Forum urges vital measures to improve cashflow and save businesses

The CICV Forum has presented Holyrood with a paper of comprehensive recommendations to ease the cashflow crisis as the group continues fighting to save Scotland’s construction sector during the COVID-19 pandemic.

The paper, which outlines a series of urgently-needed actions to improve liquidity in the industry, will go to both public and private sector clients, while the Scottish Government will be kept informed and its support sought.

The most recent initiative by the Forum reinforces calls to the industry to ensure that payments are made on time to safeguard the sector’s future.

And it follows the revelation in a major survey in mid-April that cashflow has completely dried up for nearly 80% of firms in the sector and that that close to two thirds of businesses are being hit by late payments.

The paper, agreed by all members of the Forum, is aimed at assisting the supply chain through the months ahead to enable construction businesses to survive. It proposes:

  • An agreement of an effective Final Account between contractors and employers, as well as between public bodies and design teams, on the value of work completed by March 30 this year and compromise to resolve disputed issues.
  • Reduction in the payment cycle time frame for public bodies and agreed cash flow forecasts on recommencement.
  • Involvement of the whole supply chain.
  • Alternative methods of dispute resolution.
  • Dealing with liquidated and ascertained damages at Final Account stage.
  • The release of 50% of retentions held by the public sector, and of sector-wide historic retentions. Also, a retentions embargo for six months.
  • The reduction of PBA thresholds and the use of existing low-cost adjudication schemes.

Fiona Hodgson, Chief Executive of Forum member SNIPEF, the plumbing and heating employers association, said: “The construction sector as a whole is currently facing extraordinary difficulties, which will only be exacerbated if companies and public bodies take unnecessary time to pay their suppliers.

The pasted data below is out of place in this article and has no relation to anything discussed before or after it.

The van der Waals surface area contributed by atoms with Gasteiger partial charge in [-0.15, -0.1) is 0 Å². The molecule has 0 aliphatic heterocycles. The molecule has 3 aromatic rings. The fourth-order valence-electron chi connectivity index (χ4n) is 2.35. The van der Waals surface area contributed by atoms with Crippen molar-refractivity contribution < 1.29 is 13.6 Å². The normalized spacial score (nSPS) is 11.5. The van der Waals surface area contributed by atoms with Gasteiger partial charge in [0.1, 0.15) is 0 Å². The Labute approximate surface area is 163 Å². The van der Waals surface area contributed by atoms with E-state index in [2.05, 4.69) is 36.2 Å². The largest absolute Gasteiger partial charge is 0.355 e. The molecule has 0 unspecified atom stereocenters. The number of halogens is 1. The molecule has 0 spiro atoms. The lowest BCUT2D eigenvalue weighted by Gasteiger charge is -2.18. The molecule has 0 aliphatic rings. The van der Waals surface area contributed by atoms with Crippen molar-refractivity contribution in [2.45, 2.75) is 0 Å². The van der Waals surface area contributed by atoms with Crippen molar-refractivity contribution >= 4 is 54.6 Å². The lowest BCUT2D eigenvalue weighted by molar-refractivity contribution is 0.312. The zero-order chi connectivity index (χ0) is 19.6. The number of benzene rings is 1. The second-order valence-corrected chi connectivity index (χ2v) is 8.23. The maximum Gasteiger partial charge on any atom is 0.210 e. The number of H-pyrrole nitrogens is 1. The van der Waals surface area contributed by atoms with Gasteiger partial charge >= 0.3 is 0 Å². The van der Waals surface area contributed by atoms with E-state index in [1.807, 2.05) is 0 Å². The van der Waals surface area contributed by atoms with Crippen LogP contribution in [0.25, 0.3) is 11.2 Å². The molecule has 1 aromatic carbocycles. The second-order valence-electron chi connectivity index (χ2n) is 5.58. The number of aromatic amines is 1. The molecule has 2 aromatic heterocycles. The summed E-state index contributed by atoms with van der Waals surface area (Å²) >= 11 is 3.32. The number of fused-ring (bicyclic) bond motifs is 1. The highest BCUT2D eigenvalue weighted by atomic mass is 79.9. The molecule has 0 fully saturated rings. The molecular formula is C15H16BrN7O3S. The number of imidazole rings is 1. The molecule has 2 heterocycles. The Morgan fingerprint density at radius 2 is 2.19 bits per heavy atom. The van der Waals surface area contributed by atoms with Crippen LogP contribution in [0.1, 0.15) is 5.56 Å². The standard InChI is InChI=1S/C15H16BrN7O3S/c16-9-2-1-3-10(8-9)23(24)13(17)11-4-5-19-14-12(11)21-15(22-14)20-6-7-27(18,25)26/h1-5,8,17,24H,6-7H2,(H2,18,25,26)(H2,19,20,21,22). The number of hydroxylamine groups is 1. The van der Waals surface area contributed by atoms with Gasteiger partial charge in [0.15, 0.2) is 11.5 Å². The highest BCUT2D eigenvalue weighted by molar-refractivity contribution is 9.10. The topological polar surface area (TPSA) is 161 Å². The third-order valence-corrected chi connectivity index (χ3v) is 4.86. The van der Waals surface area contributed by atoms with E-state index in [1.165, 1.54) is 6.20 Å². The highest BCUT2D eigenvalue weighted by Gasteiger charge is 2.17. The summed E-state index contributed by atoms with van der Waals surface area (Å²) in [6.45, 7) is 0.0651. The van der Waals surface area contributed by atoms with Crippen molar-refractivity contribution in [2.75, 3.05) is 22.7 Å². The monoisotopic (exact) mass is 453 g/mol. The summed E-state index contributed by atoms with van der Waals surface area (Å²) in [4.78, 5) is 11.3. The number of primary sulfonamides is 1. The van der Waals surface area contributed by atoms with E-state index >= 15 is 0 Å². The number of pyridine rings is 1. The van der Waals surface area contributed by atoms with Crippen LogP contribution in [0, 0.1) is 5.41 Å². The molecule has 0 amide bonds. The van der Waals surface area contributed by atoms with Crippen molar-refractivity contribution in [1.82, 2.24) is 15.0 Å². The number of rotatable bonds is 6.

“This paper outlines a multi-pronged strategy to improve cashflow and introduce some creative thinking on addressing what lies ahead.”

Ms Hodgson pointed out that the importance of the construction industry to Scotland was illustrated by the fact that it employs more than 175,000 people, or around 10% of the total workforce.

It contributes £21.5 billion to the country’s GDP and acts as a strong economic multiplier, with £2.94 generated for every £1 spent on construction output. Vitally for the industry’s future, it also supports around 10,000 apprentices.

Grahame Barn, Chief Executive of Forum member CECA Scotland, added: “Just as the Government has rightly stepped in to inject cash into the economy, contractors and clients must play their part by keeping cash circulating through the sector.

“The construction industry needs to emerge from this crisis in the best shape it can and the best way of achieving this is for everyone to pay our suppliers in full and on time.”

The CICV Forum has already played a major role in clarifying conflicting information for the sector and issuing practical guidance for companies, clients and employees. It has now established a series of influential sub-groups dealing with mission-critical aspects such as Health and Safety, Skills, Communication and Future Planning.

1 thought on “Forum urges vital measures to improve cashflow and save businesses

  1. craig armstrong

    Another major builder goes into administration in CBC leaving their extensive supply chain more debt to compound the current situation and they won’t be the last.
    The Government are hemorrhaging cash trying their best to help businesses, is this not the ideal opportunity to push through parliament two things that would help us contractors on a massive scale with immediate effect and give us financial certainty going forward without any cost outlay to the Government at all by forcing a legal requirement to :
    Reduce the ever extending payment terms throughout the supply chain which currently average 60 days for sub-sub contractors on paper often stretching to 90 days. Why can we not all pay each other and wholesalers in 14 days ? Could emergency legislation not be put in place to override current contract payment terms?
    The other obvious one is to abolish retentions and replace them with the sensible system SELECT have been working tirelessly to achieve over recent years and support legislation to ring-fence the monies. Could emergency legislation not be put in place to force the release in the industry of all current overdue retentions ?

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